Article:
The areas at my house where writing takes place (yes, there are at least three, contrary to creative-writing industry wisdom — “maintain A comfortable space to write”) are not libraries exactly, but they do have literal stacks of books in them. Some of them are books sent to me for review, and kind of like pancakes, these can be in short stacks or tall stacks, according to I have no idea what cosmic forces possess editors and authors to think of the Off Radar column or my other venues. Lately the stacks have been getting high enough to teeter. So I want to mention a few titles before an editor starts asking bothersome questions about why old books are getting new notices.

. . . . .

To contradict myself right up front, I recently received a contributor’s copy of the Spring 2018 edition of The Cafe Review, produced by Steve Luttrell and associates out of Portland. It’s another skillfully made collection of poetry, reviews and art (on glossy color insert pages). Robert Breen, of Brunswick, Carolyn Locke, of Troy, and TCR poetry editor Kevin Sweeney are represented, among others, including the well-known Alan Shapiro. The artwork is typically accomplished, and of note are paintings by former denizen of Portland’s off-the-radar art scenes, Matt Blackwell, who now lives and works in Brooklyn, New York. Greenhut Galleries in Portland is showing his works through June 2.

. . . . .

Meanwhile, Diane Schetky, who lives in Topsham and had a long career as a physician and psychiatrist, published her third collection of poems, “Taking Flight,” last year through Just Write Books. Many of her poems reflect on natural beauty and perennial themes (“My friends are departing / like autumn leaves”), and she offers insightful “Portraits” of, for example, “Wounded Warriors” and a troubled girl “Finding Her Voice,” along with topical poems such as “Vigil for Victims of the Newtown Massacre.” These are heartfelt poems, containing some sharp Maine imagery.

. . . . .

From Polar Bear & Co. in Solon I received a copy of “A Writers’ Compendium,” which is a lengthy collection of pithy quotations about literature and the writing life gathered by freelance journalist Peter Bollen, of Bridgton. There are nuggets, offered in contrasting typefaces, by everyone from Mark Twain and Ernest Hemingway, to Stephen King (“We are writers, and we never ask one another where we get our ideas; we know we don’t know”), to Carolyn Chute (“I do feel like I’m on Pluto sometimes”), to E.B. White and Ellen Goodman (“You can teach someone who cares to write columns, but you can’t teach someone who writes columns to care”), and many others. This book makes an entertaining browse and not only would be a nifty resource on your coffee table, but could provide some thoughtful uplift to all kinds of waiting rooms.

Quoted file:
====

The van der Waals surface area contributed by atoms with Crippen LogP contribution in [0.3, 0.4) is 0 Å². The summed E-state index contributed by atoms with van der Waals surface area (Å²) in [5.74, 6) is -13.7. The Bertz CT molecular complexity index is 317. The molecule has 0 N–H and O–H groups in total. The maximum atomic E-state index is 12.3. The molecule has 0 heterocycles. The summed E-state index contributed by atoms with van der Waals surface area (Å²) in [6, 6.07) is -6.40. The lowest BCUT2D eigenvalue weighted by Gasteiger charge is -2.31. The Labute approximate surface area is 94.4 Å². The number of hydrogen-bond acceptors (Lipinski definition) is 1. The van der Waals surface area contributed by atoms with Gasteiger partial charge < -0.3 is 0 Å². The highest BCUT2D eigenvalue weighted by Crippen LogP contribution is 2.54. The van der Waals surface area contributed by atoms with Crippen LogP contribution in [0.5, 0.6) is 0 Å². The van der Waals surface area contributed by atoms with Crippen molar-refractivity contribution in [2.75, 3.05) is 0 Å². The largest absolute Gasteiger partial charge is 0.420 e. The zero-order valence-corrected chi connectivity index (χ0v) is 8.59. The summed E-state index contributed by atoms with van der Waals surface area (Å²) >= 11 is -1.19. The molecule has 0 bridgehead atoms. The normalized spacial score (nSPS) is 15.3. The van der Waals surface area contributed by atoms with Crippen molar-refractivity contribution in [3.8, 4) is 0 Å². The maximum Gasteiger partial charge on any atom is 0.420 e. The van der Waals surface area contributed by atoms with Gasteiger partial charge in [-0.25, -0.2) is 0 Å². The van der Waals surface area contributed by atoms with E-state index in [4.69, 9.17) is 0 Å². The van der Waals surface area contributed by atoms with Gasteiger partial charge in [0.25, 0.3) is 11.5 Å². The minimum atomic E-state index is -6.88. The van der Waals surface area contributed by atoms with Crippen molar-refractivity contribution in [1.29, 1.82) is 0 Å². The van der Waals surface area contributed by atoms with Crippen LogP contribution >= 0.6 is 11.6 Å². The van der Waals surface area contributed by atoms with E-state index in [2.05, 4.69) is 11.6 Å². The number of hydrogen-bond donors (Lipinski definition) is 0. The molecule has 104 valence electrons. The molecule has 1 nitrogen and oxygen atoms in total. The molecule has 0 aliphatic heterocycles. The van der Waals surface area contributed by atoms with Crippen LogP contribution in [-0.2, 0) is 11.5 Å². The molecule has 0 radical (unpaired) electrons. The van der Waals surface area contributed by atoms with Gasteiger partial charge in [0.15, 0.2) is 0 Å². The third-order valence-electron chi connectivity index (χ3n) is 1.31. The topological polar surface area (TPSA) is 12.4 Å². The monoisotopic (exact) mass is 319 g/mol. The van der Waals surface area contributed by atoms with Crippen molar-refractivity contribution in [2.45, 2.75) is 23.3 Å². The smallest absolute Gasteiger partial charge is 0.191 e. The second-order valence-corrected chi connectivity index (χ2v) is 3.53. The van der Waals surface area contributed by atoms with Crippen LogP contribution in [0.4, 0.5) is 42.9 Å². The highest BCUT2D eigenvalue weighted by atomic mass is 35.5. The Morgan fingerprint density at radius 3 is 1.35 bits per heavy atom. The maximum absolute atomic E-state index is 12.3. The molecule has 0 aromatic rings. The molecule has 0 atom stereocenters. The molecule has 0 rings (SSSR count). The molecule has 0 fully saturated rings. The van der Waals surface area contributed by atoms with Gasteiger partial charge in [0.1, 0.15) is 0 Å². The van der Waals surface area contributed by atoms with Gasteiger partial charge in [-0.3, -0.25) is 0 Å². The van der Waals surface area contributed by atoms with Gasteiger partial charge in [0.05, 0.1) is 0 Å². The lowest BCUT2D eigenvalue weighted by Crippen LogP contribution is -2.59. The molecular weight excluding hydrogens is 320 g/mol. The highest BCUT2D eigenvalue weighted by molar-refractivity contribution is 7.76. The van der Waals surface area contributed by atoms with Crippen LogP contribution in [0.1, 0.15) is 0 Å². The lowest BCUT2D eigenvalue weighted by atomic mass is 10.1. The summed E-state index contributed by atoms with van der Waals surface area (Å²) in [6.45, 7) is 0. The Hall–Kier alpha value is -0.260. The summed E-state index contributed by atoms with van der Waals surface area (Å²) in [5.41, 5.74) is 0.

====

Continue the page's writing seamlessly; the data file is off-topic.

. . . . .

“Visiting the Eastern Uplands” is Susan Dorman’s latest entry in her Maine Metaphor series, which collects her essays and observations on life around her home in Oxford County. The essays in this book, part travelogue and part paean to rural peculiarity, depict the author’s excursions to The County and Down East, which she finds just as fascinating as the western mountains. Having grown up flying in small planes, I was charmed by the descriptions in “Flight to the Eastern Uplands,” which narrates a trip in a Cessna from Oxford County Airport, past Augusta, over Bucksport and on to investigate life around the blueberry barrens of Washington County. As the plane reaches cruising altitude, “Allen touches back on the throttle. The plane slows its ascent. I look down to see green patterns in fields, occasional delicate bogs dotted with trees, dark winding ribbons of streams; and lakes lakes lakes. The ocean, to my right, is but a dim blue guess upon the southern horizon.” Nice writing from one of our many backwoods essayists and SF writers. The publisher offers a free ebook edition.

. . . . .

And “The Salt House,” the first novel of Boston-area resident Lisa Duffy, tracks a family’s troubled life in the fictional coastal town of Alden, Maine. After the Kellys’ youngest daughter dies suddenly, the couple and their other two daughters are trying to cope with the fracturing grief. A narrative in the same literary vein as Sarah Faber’s “All Is Beauty Now” (which by the way recently received the Margaret and John Savage First Book Award at the Atlantic Literary Awards in Halifax, Nova Scotia),

“The Salt House” comprises character by character, point-of-view rehearsals of frictions, tensions and events. I personally have never known any people from fishing families in Maine who think or talk like what we hear in this book, but other reviewers are enthusiastic about it.

. . . . .

That’s a few glimpses of how it stacks up here in Troy for now. Keep browsing the local shelves.

Off Radar takes note of poetry and books with Maine connections the first Thursday of each month. Contact Dana Wilde at [email protected].

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